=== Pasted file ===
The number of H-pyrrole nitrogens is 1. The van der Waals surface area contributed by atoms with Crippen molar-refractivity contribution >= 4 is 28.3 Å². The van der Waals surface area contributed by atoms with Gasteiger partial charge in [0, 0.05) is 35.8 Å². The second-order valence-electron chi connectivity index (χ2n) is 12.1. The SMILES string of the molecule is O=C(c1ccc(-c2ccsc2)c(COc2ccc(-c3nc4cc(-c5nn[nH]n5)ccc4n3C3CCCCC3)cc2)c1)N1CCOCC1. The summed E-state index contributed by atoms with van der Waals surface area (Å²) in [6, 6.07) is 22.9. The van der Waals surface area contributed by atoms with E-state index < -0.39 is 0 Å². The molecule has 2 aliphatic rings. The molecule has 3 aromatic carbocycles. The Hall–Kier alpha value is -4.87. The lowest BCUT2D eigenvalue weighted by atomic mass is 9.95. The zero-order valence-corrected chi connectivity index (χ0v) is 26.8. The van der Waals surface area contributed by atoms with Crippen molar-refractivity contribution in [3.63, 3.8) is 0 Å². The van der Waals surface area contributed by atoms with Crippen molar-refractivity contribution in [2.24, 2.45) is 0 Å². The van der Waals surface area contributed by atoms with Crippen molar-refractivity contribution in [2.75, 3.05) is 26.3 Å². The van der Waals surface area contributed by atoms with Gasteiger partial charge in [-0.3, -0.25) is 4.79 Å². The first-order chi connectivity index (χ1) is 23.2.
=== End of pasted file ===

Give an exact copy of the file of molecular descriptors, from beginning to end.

The number of H-pyrrole nitrogens is 1. The van der Waals surface area contributed by atoms with Crippen molar-refractivity contribution >= 4 is 28.3 Å². The van der Waals surface area contributed by atoms with Gasteiger partial charge in [0, 0.05) is 35.8 Å². The second-order valence-electron chi connectivity index (χ2n) is 12.1. The SMILES string of the molecule is O=C(c1ccc(-c2ccsc2)c(COc2ccc(-c3nc4cc(-c5nn[nH]n5)ccc4n3C3CCCCC3)cc2)c1)N1CCOCC1. The summed E-state index contributed by atoms with van der Waals surface area (Å²) in [6, 6.07) is 22.9. The van der Waals surface area contributed by atoms with E-state index < -0.39 is 0 Å². The molecule has 2 aliphatic rings. The molecule has 3 aromatic carbocycles. The Hall–Kier alpha value is -4.87. The lowest BCUT2D eigenvalue weighted by atomic mass is 9.95. The zero-order valence-corrected chi connectivity index (χ0v) is 26.8. The van der Waals surface area contributed by atoms with Crippen molar-refractivity contribution in [3.63, 3.8) is 0 Å². The van der Waals surface area contributed by atoms with Crippen molar-refractivity contribution in [2.24, 2.45) is 0 Å². The van der Waals surface area contributed by atoms with Crippen molar-refractivity contribution in [2.75, 3.05) is 26.3 Å². The van der Waals surface area contributed by atoms with Gasteiger partial charge in [-0.3, -0.25) is 4.79 Å². The first-order chi connectivity index (χ1) is 23.2.